With president Fielding leaving, he was replaced by Molly Adams and Paul Gainer as executive vice presidents in charge of the global retail operation from their Disney Store senior vice president positions in May 2012.[21] On September 6, 2012, the first flagship Disney Baby Store opened in Glendale, California.[41][42] Regular stores were expected to add a Disney Baby section.[42] In November 2013, Disney's Soda Fountain and Studio Store replaced DeWar with Ghirardelli Chocolate Company operating the soda fountain half of the shop.[43]

In January 2012, Disney Stores indicated that the company would open 25 to 40 locations in China over the next three years, with the first store originally scheduled for the fourth quarter of 2012.[44] On October 25, 2013, Disney announced that the first Disney Store in Shanghai, China would open in 2015.[45] On May 20, 2015, this Chinese flagship Disney Store opened.[46]

On September 21, 2012, Disney announced a partnership with JCPenney (JCP) to open a Disney department with 750-to-1,100 square feet in about 520 Penney locations.[2] JCP's online version opened on September 6 and the store within a store locations opened on October 4.[47] With the success of these Disney shops and its exclusive merchandise in 2014, Penney added 44 additional stores and add 116 more in 2015 for a total of 620. The JCP locations were also promoting the Disney live action Cinderella film. This actually marked the second time Disney and JCP had team up on promoting a movie, while the first was with the animated movie.[22]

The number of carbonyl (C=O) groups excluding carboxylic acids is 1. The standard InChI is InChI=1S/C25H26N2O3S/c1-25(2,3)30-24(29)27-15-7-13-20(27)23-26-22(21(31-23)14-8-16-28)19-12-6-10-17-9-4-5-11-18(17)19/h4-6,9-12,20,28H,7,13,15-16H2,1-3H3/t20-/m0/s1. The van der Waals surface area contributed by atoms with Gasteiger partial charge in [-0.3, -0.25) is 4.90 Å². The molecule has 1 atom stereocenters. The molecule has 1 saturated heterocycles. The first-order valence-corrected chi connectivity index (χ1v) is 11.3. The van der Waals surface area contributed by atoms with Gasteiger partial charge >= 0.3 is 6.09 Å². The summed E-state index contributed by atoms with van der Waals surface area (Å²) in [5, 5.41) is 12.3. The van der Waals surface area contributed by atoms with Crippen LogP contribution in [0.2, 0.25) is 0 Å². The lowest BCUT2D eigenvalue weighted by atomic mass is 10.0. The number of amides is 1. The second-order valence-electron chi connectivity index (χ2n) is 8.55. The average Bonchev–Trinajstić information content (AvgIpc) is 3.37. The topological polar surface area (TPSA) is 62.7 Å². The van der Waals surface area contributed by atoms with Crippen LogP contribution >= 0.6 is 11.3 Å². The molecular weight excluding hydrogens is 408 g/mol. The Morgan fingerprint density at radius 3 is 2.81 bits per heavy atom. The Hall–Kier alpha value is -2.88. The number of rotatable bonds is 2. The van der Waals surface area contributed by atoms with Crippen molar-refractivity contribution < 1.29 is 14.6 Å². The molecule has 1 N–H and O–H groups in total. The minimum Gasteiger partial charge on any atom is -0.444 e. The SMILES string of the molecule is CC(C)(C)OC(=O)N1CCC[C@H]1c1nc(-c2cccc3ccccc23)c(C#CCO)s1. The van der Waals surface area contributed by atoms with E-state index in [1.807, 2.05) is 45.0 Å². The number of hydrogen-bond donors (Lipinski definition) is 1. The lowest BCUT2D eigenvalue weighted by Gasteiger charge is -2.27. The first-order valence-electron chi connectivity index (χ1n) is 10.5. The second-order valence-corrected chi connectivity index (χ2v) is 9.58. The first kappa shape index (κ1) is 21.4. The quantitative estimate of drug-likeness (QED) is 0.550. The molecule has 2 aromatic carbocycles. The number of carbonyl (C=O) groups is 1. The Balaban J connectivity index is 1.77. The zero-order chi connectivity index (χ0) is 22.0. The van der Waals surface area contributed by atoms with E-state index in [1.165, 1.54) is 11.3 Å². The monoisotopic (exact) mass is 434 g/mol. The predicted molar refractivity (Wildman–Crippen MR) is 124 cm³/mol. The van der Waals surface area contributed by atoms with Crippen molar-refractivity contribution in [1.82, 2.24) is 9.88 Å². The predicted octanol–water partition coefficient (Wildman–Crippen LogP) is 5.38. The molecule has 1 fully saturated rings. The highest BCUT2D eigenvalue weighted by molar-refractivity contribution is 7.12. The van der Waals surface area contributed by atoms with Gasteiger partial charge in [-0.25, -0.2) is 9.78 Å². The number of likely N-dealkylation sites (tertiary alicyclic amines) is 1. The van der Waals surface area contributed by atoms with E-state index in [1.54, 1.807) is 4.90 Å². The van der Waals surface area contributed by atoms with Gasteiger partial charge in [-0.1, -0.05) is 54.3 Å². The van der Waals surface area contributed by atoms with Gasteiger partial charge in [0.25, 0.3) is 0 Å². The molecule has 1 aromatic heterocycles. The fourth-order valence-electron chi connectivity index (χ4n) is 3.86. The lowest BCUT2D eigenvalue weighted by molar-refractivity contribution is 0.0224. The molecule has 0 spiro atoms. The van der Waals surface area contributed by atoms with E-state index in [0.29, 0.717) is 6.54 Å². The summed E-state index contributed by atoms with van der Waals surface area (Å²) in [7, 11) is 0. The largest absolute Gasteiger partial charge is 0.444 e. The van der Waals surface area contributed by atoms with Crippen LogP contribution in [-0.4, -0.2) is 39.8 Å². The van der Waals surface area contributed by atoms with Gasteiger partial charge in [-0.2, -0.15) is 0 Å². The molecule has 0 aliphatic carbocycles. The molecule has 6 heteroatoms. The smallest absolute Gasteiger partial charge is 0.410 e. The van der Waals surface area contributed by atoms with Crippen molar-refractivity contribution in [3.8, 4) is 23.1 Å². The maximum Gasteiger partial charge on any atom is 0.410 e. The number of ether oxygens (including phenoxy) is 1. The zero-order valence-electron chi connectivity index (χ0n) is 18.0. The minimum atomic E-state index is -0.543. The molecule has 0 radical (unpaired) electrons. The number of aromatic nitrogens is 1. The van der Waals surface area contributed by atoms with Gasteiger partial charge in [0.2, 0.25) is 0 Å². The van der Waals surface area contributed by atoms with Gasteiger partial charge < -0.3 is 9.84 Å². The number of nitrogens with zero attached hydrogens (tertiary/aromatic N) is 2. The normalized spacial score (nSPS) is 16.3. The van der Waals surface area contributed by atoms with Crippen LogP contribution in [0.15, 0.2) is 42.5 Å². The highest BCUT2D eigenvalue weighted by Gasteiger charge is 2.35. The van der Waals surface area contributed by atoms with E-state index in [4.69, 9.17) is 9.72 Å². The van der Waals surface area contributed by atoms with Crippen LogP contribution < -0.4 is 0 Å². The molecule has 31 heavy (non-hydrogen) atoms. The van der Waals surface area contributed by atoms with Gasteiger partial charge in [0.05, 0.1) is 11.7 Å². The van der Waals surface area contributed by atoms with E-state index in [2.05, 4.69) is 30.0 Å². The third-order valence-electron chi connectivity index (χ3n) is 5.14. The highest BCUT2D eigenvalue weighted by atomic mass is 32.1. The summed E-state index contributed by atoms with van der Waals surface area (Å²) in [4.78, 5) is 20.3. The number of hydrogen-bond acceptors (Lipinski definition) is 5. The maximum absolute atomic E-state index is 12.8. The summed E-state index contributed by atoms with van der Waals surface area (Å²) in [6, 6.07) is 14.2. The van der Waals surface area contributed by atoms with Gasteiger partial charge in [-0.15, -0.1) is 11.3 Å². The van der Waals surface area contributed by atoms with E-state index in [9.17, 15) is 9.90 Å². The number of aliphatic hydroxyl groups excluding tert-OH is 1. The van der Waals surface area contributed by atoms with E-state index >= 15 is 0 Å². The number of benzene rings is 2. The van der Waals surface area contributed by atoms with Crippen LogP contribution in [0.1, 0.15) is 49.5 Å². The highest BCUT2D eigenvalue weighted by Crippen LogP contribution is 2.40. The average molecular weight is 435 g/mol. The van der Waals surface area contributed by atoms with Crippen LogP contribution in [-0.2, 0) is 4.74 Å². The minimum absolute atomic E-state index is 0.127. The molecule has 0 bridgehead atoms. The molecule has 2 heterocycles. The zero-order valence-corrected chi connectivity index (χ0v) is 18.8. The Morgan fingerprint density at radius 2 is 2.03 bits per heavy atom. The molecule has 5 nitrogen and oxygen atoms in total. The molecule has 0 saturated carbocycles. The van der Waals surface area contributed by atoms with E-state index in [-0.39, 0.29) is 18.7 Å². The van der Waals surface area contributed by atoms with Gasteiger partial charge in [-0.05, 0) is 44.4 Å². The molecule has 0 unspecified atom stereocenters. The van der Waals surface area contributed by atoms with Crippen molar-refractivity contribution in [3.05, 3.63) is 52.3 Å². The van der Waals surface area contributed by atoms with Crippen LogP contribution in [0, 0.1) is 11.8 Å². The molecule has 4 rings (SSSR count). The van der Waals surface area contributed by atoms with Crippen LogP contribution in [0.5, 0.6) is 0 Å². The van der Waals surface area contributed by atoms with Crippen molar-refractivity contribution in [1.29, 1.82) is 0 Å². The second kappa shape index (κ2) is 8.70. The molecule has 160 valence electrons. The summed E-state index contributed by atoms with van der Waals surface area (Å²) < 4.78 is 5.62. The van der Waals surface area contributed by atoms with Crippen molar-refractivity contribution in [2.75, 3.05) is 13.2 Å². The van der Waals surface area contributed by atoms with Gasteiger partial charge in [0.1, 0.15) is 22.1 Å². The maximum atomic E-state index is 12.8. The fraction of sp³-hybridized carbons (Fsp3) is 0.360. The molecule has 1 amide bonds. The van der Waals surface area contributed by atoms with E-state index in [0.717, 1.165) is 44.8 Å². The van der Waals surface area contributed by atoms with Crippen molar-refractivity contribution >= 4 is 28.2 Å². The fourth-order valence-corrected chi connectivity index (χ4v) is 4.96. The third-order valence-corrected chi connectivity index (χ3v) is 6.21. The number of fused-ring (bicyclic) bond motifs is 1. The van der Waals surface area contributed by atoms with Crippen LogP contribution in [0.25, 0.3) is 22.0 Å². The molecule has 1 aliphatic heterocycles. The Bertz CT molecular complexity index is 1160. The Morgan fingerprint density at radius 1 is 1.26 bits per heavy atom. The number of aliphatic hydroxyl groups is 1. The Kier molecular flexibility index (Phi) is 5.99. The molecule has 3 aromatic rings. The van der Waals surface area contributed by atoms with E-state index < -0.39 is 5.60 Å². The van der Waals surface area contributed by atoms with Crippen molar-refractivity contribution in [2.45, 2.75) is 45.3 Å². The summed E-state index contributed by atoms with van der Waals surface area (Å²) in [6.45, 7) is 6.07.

A NY Attorney General inquiry into On-call scheduling in 2016 led Disney Stores to indicate in December that the retailer had dropped the practice early in the year.[48] In the UK, Disney Stores Europe opened nine Pop-up shops in October 2016 for the Christmas season.[49]

Disney Stores reopened in Germany on November 9, 2017, with a single store on Neuhauser Straße in Munich where Disney Germany is headquartered.[14] The store was permanently closed in June 2020. As a promotion for its sleep shop launch in August 2018, Disney Store operated, during the month, a bedtime hotline where Mickey Mouse and friends share a short bedtime message.[50] In mid-November 2018, the Disney Stores USA headquarters moved out of the Royal Laundry Complex in Pasadena to Grand Central Creative Campus, Glendale, California.[51][52]